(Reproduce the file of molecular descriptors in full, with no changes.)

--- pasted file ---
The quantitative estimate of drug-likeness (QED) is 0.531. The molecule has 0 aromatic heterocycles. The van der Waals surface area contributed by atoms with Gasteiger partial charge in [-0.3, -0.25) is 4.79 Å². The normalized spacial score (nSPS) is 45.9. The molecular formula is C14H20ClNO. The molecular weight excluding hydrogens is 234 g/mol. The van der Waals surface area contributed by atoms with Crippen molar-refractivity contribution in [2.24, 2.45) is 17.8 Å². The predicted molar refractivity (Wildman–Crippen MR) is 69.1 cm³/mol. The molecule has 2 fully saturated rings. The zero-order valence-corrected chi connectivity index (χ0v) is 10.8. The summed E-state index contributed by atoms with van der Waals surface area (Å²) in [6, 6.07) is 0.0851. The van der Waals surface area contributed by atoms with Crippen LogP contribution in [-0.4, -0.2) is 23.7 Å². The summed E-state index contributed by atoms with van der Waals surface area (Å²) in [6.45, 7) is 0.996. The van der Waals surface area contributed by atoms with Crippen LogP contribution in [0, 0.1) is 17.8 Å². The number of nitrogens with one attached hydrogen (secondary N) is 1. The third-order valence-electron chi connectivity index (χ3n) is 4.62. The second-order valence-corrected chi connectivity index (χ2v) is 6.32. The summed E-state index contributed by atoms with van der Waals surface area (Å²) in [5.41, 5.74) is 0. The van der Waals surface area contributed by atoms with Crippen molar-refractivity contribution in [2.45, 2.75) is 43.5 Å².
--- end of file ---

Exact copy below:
The quantitative estimate of drug-likeness (QED) is 0.531. The molecule has 0 aromatic heterocycles. The van der Waals surface area contributed by atoms with Gasteiger partial charge in [-0.3, -0.25) is 4.79 Å². The normalized spacial score (nSPS) is 45.9. The molecular formula is C14H20ClNO. The molecular weight excluding hydrogens is 234 g/mol. The van der Waals surface area contributed by atoms with Crippen molar-refractivity contribution in [2.24, 2.45) is 17.8 Å². The predicted molar refractivity (Wildman–Crippen MR) is 69.1 cm³/mol. The molecule has 2 fully saturated rings. The zero-order valence-corrected chi connectivity index (χ0v) is 10.8. The summed E-state index contributed by atoms with van der Waals surface area (Å²) in [6, 6.07) is 0.0851. The van der Waals surface area contributed by atoms with Crippen LogP contribution in [-0.4, -0.2) is 23.7 Å². The summed E-state index contributed by atoms with van der Waals surface area (Å²) in [6.45, 7) is 0.996. The van der Waals surface area contributed by atoms with Crippen LogP contribution in [0, 0.1) is 17.8 Å². The number of nitrogens with one attached hydrogen (secondary N) is 1. The third-order valence-electron chi connectivity index (χ3n) is 4.62. The second-order valence-corrected chi connectivity index (χ2v) is 6.32. The summed E-state index contributed by atoms with van der Waals surface area (Å²) in [5.41, 5.74) is 0. The van der Waals surface area contributed by atoms with Crippen molar-refractivity contribution in [2.45, 2.75) is 43.5 Å².